Abstract 879: The Chemokine CXCL10 Is Involved In The Development Of Atherosclerotic Plaque Vulnerability
Introduction: Atherosclerosis is an inflammatory disease in which monocyte/macrophages and Th1 cells are crucial cell types. The CXC-chemokine CXCL10 might play a pivotal role in its pathogenesis as it mediates chemoattraction of these cells. We previously found that high CXCL10 levels in human carotid plaques are associated with a vulnerable phenotype. Moreover, we identified CXCL10 as a possible biomarker for vulnerability in a mouse model for vulnerable plaque. The aim of the current study was to evaluate if CXCL10 has a critical role in the development of plaque vulnerability.
Methods: Atherosclerosis-susceptible female ApoE -/-mice on high fat, high cholesterol diet were instrumented with a perivascular shear stress-altering plastic cylinder to induce vulnerable plaque. In the first three weeks following surgery, mice were injected 3 times/week with a bioactivity-neutralizing CXCL10 antibody. After 9 weeks, plaques were harvested and sections were evaluated for macrophages (CD68), immune activation (MHC class II), smooth muscle cells (a-actin), lipids (Oil Red O) and collagen (picrosirius red).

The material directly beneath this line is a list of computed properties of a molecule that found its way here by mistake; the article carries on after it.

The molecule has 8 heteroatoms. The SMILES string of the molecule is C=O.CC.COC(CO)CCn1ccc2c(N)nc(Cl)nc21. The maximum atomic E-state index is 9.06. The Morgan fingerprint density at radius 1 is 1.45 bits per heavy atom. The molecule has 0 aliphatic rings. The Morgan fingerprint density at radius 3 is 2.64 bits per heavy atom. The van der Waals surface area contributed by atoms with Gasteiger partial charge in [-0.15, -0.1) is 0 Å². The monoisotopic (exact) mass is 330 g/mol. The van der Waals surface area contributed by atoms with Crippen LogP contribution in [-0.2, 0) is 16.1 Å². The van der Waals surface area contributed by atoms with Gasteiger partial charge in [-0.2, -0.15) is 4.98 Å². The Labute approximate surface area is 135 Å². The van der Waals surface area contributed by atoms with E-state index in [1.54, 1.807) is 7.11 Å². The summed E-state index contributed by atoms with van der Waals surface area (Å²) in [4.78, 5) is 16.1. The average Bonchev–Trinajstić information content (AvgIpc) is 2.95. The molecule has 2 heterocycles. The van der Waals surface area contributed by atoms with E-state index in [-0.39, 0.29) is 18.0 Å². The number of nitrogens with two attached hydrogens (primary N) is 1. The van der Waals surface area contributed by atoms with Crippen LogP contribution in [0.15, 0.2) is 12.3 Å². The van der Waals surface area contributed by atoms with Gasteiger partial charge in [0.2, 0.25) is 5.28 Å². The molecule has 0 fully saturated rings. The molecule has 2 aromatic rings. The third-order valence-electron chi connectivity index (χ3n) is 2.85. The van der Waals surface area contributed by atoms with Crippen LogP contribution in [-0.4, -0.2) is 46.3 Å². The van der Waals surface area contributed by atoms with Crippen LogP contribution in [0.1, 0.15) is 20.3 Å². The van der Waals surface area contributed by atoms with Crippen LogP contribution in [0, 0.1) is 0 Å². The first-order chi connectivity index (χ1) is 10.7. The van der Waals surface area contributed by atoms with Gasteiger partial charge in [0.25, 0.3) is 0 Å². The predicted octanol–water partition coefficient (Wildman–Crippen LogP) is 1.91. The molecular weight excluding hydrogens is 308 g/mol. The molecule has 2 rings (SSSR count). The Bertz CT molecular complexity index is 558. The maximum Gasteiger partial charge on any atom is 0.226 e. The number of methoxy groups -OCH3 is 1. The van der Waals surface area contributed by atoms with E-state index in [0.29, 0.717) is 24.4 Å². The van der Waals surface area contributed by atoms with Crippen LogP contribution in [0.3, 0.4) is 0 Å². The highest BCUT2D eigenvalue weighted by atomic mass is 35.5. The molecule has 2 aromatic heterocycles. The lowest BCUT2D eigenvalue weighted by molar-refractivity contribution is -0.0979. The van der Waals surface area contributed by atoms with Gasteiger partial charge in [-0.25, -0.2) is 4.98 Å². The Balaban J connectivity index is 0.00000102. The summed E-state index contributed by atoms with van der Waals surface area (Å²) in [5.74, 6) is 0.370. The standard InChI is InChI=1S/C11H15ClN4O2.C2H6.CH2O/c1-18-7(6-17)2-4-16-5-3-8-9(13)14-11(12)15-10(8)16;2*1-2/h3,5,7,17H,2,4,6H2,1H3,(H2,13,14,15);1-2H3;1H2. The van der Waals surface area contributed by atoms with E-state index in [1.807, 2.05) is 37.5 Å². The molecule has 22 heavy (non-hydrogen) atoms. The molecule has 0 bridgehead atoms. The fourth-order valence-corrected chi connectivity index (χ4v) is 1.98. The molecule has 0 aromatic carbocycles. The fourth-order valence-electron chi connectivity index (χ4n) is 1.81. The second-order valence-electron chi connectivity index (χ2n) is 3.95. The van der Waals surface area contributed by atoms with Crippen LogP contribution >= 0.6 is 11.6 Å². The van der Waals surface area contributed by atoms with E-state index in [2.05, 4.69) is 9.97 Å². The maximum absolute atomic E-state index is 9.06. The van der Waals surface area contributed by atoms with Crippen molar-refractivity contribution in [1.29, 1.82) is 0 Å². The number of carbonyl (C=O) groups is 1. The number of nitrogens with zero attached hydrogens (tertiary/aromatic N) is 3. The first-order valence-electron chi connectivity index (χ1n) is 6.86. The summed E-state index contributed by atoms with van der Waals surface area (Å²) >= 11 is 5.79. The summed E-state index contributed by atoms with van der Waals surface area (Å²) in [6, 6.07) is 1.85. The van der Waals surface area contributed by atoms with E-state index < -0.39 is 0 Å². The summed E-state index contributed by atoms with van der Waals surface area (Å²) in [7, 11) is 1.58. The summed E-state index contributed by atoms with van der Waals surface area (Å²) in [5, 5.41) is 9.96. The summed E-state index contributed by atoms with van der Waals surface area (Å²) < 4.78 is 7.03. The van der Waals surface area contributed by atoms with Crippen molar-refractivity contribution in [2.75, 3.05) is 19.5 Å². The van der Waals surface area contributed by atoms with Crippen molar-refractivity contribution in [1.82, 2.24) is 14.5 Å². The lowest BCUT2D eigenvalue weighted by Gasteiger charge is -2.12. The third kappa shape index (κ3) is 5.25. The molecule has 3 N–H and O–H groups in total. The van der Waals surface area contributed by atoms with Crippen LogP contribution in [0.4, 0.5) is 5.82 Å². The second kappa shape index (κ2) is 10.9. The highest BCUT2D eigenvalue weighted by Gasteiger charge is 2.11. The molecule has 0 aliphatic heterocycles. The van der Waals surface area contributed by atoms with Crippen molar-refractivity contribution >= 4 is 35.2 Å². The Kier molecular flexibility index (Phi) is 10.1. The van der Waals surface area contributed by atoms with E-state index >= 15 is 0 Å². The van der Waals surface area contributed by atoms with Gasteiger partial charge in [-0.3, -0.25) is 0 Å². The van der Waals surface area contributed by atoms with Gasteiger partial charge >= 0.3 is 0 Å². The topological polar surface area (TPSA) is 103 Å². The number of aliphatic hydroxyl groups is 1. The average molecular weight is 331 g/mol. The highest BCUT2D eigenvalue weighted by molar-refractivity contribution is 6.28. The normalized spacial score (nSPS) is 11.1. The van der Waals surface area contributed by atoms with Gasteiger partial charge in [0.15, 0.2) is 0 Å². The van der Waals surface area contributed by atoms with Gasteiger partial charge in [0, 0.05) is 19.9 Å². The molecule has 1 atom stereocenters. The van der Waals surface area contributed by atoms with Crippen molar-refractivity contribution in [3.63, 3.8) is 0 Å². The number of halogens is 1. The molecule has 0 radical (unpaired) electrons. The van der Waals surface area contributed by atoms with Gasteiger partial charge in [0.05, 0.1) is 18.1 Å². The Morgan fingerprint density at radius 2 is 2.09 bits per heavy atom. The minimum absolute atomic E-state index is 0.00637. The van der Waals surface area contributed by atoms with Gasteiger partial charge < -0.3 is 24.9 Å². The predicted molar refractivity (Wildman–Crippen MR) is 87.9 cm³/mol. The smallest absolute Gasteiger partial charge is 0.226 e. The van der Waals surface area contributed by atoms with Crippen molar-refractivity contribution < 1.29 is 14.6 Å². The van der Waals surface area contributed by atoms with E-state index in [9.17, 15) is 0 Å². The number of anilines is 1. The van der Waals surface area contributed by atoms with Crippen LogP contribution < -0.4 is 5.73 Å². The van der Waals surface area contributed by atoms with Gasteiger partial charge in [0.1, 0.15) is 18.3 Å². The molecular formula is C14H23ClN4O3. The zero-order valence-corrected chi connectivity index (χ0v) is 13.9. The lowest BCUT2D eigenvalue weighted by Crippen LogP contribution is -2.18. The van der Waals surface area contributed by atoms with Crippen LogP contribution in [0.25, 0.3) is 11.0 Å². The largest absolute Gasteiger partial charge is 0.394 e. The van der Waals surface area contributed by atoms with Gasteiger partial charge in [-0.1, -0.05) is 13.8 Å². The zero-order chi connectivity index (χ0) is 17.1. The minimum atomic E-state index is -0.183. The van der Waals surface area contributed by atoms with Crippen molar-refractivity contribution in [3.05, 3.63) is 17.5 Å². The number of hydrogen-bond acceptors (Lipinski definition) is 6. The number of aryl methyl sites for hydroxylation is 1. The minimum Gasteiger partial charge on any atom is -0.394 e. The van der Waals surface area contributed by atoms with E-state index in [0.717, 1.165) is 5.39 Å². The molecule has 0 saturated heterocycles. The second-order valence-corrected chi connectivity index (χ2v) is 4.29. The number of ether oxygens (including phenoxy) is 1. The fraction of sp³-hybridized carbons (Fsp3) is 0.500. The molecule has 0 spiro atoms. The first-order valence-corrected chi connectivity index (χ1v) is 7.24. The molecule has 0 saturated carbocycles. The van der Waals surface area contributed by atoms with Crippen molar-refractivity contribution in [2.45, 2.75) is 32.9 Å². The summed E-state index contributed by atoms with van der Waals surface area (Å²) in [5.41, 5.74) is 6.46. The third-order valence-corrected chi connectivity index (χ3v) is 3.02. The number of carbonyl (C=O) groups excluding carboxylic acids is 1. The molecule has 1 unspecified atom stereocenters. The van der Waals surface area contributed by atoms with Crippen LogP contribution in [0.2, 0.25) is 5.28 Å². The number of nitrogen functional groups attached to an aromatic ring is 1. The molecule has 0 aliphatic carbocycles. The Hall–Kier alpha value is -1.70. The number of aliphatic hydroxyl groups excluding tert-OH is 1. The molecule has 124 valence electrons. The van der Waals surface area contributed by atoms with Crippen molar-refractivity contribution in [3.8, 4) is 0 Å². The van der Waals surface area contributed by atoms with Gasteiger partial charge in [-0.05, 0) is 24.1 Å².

Results: Lesion sizes were equal in both the intervention group and the control group. Also lipid accumulation was comparable in both groups. Despite unaffected macrophage content (30.1 vs 28.7% p = 0.73), we did find a 2-fold reduction of MHC class-II expression (4.9 vs 14.5% p = 0.011) in the antibody-treated group. This decline in activation of the immune system coincided with an increase in the presence of smooth muscle cells (12.6 vs 4.2% p = 0.034) and an increase in collagen content (9.7 vs 21.8% p = 0.014).
Conclusion: This study confirms a pivotal role of CXCL10 in the development of vulnerable plaque. Inhibiting CXCL10 resulted in an increase of plaque stability by decreasing immune activation and increasing smooth muscle cell and collagen content. Accordingly, CXCL10 is a potential marker for both diagnostic and therapeutic intervention.